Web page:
by T.W. Budig
ECM Capitol reporter
One response to a likely case of Chronic Wasting Disease (CWD) infecting a female deer taken near Pine Island by a hunter last November could be a ban on recreational deer feeding.
A House natural resources committee today (Tuesday, Jan. 25) took testimony from Department of Natural Resources (DNR) officials about the suspected case of CWD — if the National Veterinary Services Laboratory in Ames, Iowa, confirms the diagnose, it will be the first time the disease has been detected in Minnesota.
“(Committee) members this is serious stuff,” said Chairman Denny McNamara, R-Hastings, of the possible infection.
It’s something of great concern to Minnesota’s half of million deer hunters, he said.
CWD is a disease naturally occurring in deer, moose, Rocky Mountain elk — it’s always fatal.
Detected in 13 other states
Caused by an abnormal protein, CWD has already been detected in animals in 13 other states, including Wisconsin, Illinois, the Dakotas, and in Canada.
Lou Cornicelli, DNR big game coordinator, told the committee there’s no evidence the disease is transmittable to humans.
In deer, the abnormal protein, called a prion, attacks the brain.
Symptoms may not show up for months, even years.
But when they do, they include drooping heads or ears, body spasms, stumbling, inability to swallow, and other symptoms, according to the DNR.
Although the suspected infected doe taken near Pine Island would be first known incident of CWD in the state, the disease was diagnosed in a domestic elk herd near Aitkin in 2002.
More recently, several captive elk at a farm near Pine Island were discovered to have CWD early last year. The elk at the former farm were destroyed.
Shot within three miles of former elk farm
The likely infected doe was shot within three miles of the former elk farm.
But according to the DNR, the exact pathway of the CWD transmission to the doe — to the state — may never be known.
The closest deer discovered with CWD in Wisconsin is 150 miles away from the Minnesota site.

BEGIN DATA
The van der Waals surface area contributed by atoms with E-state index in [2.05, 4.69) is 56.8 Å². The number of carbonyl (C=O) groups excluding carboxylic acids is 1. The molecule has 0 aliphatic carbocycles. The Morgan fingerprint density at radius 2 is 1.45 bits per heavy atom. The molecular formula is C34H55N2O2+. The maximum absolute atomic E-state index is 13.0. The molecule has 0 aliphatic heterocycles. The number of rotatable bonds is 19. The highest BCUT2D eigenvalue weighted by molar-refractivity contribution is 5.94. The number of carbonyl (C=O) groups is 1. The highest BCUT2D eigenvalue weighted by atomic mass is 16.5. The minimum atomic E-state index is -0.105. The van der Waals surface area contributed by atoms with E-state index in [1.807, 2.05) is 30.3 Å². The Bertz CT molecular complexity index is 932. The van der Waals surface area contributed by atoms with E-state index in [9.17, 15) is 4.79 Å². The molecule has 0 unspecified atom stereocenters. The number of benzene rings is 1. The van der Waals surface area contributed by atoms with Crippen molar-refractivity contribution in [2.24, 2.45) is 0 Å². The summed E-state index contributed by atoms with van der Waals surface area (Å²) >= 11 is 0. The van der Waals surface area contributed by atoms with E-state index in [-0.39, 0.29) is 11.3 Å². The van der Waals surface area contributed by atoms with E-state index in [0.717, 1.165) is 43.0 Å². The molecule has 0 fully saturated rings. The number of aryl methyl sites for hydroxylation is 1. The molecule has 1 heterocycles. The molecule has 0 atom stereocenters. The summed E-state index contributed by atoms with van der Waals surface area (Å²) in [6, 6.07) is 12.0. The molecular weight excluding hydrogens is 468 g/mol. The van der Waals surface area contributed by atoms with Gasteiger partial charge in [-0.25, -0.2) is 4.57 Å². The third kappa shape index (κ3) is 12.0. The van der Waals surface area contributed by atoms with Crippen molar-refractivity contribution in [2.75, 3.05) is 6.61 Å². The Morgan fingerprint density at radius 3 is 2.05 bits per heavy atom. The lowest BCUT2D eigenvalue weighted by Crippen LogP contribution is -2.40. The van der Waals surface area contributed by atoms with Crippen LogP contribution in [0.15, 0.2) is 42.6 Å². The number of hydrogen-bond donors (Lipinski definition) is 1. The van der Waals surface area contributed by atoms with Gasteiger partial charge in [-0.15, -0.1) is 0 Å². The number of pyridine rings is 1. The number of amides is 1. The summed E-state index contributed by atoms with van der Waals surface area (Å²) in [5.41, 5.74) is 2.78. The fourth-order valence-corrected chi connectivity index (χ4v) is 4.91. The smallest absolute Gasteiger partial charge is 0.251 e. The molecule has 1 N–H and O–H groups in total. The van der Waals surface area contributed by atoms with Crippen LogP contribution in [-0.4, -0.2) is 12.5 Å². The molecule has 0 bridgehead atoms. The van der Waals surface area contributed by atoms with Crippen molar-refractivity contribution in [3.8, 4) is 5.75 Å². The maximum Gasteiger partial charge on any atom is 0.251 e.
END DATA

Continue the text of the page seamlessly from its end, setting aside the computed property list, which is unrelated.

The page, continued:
According to Dr. Paul Anderson of the Minnesota Board of Animal Health, restrictions exist on shipping captive deer and elk from within CWD zones into the Minnesota.
For instance, the animals cannot be shipped into Minnesota from parts of southern Wisconsin, he noted.
After broadly testing for CWD throughout Southeast Minnesota last year, the DNR has narrowed it surveillance to within 25 miles of the infected elk farm.
Conducting aerial surveys
Currently, DNR officials are undertaking aerial surveys within 10 square miles of the area where the likely infected deer was taken to get a sense of the size of the deer herd. This will help define their CWD management zone.
Once this zone is established, the DNR proposes to work with local landowners to gain additional deer samples. This could be done through a late season deer hunt, sharpshooting, other means.
Almost all the land within the area is privately owned.
The DNR plans a public meeting soon near Pine Island to discuss their proposal with the public.
With the deep snow, deer are currently yarded up — staying in sheltered areas. But a doe has a normal range of about a square mile.
Another response the DNR is considering is a ban on recreational deer feeding.
Although it’s possible the protein that causes CWD can lay in the ground for years to surface to infect future generations of deer, one sure way for deer to transmit CWD is to rub noses, Cornicelli explained. And good way for them to do this is “sharing a trough,” he said.
It’s believed it’s less likely deer transmit CWD to each other while feeding in cornfields, or on other cropland.
What are the long-term responses?
Long-term responses to the possible CWD infection could include import/export restrictions on wild deer parts, developing a statistically-based sampling protocol, and within the proposed CWD zone reduce deer density.
The DNR does not rule out the chance of other Minnesota deer being diagnosed with CWD, but suggest it’s unlikely infections exist across the state.
The Wisconsin DNR has established CWD deer hunting zones that feature such special rules as earn-a-buck — a hunter must shoot a doe first before taking a buck — special doe hunts, and late season hunts.
It was first discovered in Wisconsin whitetail in 2002.
But CWD was first described in Colorado back in 1967.